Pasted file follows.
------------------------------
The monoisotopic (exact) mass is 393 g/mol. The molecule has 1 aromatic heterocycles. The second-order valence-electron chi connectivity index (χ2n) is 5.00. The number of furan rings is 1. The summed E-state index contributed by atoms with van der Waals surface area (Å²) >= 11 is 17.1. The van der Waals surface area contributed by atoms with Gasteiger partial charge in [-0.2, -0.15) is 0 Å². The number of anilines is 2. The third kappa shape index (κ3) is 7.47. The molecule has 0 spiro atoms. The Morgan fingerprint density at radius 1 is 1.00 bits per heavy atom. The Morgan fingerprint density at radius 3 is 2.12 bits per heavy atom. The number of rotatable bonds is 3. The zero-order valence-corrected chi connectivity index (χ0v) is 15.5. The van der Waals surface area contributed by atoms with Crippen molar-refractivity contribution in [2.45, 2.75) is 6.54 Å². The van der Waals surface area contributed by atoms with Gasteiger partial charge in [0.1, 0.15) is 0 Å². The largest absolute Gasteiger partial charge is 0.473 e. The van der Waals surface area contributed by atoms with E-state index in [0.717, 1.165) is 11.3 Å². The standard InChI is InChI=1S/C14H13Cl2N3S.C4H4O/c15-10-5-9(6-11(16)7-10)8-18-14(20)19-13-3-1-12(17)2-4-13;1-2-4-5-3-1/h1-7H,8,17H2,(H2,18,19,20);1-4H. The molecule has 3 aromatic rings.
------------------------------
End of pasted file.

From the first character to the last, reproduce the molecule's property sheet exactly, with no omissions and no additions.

The monoisotopic (exact) mass is 393 g/mol. The molecule has 1 aromatic heterocycles. The second-order valence-electron chi connectivity index (χ2n) is 5.00. The number of furan rings is 1. The summed E-state index contributed by atoms with van der Waals surface area (Å²) >= 11 is 17.1. The van der Waals surface area contributed by atoms with Gasteiger partial charge in [-0.2, -0.15) is 0 Å². The number of anilines is 2. The third kappa shape index (κ3) is 7.47. The molecule has 0 spiro atoms. The Morgan fingerprint density at radius 1 is 1.00 bits per heavy atom. The Morgan fingerprint density at radius 3 is 2.12 bits per heavy atom. The number of rotatable bonds is 3. The zero-order valence-corrected chi connectivity index (χ0v) is 15.5. The van der Waals surface area contributed by atoms with Crippen molar-refractivity contribution in [2.45, 2.75) is 6.54 Å². The van der Waals surface area contributed by atoms with Gasteiger partial charge in [0.1, 0.15) is 0 Å². The largest absolute Gasteiger partial charge is 0.473 e. The van der Waals surface area contributed by atoms with E-state index in [0.717, 1.165) is 11.3 Å². The standard InChI is InChI=1S/C14H13Cl2N3S.C4H4O/c15-10-5-9(6-11(16)7-10)8-18-14(20)19-13-3-1-12(17)2-4-13;1-2-4-5-3-1/h1-7H,8,17H2,(H2,18,19,20);1-4H. The molecule has 3 aromatic rings.